The Via Podiensis, also known as Chemin le Puy or the Le Puy Route, represents one of the foremost popular pilgrimage routes in France, offering an unforgettable journey through the picturesque landscapes en-route to Santiago de Compostela in Galicia, northwest Spain.
The origins of this esteemed pilgrimage can be traced back to the year 950 or 951 when Godescalc, the bishop of Le Puy-en-Velay, embarked on a momentous pilgrimage to Santiago de Compostela. As the first non-Hispanic to undertake this sacred journey, Godescalc led a large entourage comprising clergymen, their attendants and servants, as well as distinguished nobles and gentlemen.
Today, the tradition of this pilgrimage on the Le Puy Route endures, commencing in the beautiful Cathédrale Notre-Dame du Puy in Le Puy-en-Velay. Pilgrims have the opportunity to receive blessings each morning before embarking on their expedition to Santiago de Compostela. Many consider this starting point as the "true beginning" of the Camino Francés, and the French leg of the pilgrimage concludes approximately 750 kilometres further at Saint-Jean-Pied-de-Port, just prior to crossing the Pyrenees and entering Spain.
The Le Puy Route offers an awe-inspiring experience, boasting breathtaking views of volcanic landscapes and captivating countryside. Nature enthusiasts, in particular, will appreciate the route's remarkable scenery, as it is renowned for its diverse and captivating natural wonders.
Secondly, the more widely recognized starting point of the Camino Francés is situated in St Jean Pied de Port, France. This route traverses the majestic Pyrenees and extends across northern Spain, spanning nearly 800 kilometres before reaching the sacred destination and Km Nil in Santiago de Compostela. Given the substantial distance involved, many pilgrims prefer to undertake this journey in stages, allowing for a more manageable time and pace.
Join our Group Journey
I invite you to join us on the extraordinary Camino journey, aptly named "The Two Beginnings." Embark on the Via Podiensis as well as the Camino Francés, and embrace the enriching adventure that awaits me and fellow pilgrim Marina Loubser. We will traverse remarkable landscapes, connect with fellow pilgrims, and forge a profound connection with history and spirituality.
Le Puy en Velay
As the starting point for the Le Puy Camino in France, this small city has much to offer. Two unique sites are the Cathedral and Hermitage that are perched atop ancient volcanoes and only accessible by climbing the many steps up. The Cathedral of Notre Dame, dates from the 12th Century and is widely regarded as one of the greatest and most distinctive Romanesque cathedrals in France. Be sure to also save some energy to wander the small streets flanked by tall pastel buildings of the old city. Here you will find many shops and cafes as well as the famed lace makers of Le Puy.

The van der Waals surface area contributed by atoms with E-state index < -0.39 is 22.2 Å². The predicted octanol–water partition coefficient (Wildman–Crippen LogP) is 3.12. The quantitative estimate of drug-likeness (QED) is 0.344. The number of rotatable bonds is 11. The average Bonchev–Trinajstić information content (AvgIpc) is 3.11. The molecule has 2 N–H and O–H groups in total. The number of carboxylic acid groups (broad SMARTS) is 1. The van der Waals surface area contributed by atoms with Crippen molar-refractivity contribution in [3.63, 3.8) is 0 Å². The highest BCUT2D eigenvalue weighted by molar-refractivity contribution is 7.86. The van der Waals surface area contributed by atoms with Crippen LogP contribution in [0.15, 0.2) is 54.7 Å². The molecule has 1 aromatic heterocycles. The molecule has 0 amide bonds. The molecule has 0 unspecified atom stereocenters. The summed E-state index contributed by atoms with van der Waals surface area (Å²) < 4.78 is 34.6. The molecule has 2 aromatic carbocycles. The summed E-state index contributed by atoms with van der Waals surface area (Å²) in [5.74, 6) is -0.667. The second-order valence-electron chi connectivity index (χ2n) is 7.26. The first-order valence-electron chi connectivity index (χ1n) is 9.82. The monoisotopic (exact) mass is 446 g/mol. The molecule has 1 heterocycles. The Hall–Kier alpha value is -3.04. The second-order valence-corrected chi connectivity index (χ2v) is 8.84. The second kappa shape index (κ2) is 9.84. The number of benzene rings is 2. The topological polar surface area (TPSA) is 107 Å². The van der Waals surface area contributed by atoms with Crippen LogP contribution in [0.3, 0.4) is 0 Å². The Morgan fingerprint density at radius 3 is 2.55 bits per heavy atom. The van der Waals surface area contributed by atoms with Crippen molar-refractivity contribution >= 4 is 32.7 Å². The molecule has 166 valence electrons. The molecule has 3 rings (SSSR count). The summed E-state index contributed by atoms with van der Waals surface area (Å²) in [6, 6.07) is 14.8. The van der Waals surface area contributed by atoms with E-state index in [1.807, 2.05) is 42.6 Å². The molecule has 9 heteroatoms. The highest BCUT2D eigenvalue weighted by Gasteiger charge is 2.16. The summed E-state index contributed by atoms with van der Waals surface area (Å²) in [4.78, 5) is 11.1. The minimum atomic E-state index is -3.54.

Sauges has served as a popular stopping point on the Le Puy Camino for many centuries, situated between the mountains of Margeride and the Allier Valley. Although a small town there is much to see and do here. From visiting the Fantastic Museum of the Beast of Gevaudan to the Romanesque Church of St Ménard and the Tower of the English that dates from Medieval times all within a short walk of each other. Whilst here take the opportunity also to try the traditional dish of Aligot – mashed potato mixed with butter, garlic cream and the local cheese Tomme.
Aumont-Aubrac was built around the crossroads of the ancient routes between Lyon – Toulouse and Auvergne. Relax in this typical French town, wander the old streets and come across its Statue of the Beast of Gevaudan above the fountain, or visit the Tourist Information Centre situated in the House of the Priory that was restored in the ’90s has a beautiful vaulted cellar in the basement. A must-visit also for pilgrims is the Church of Saint-Etienne which sits on the site of a priory from 106. Over the centuries it has undergone many restorations and today you can see clearly the Romanesque and Baroque influences. A peculiarity of the church is its eccentric belfry rebuilt in 1839 with stones from the cemetery. Inside you can witness the glimmers of coloured light from the 12 stained glass windows.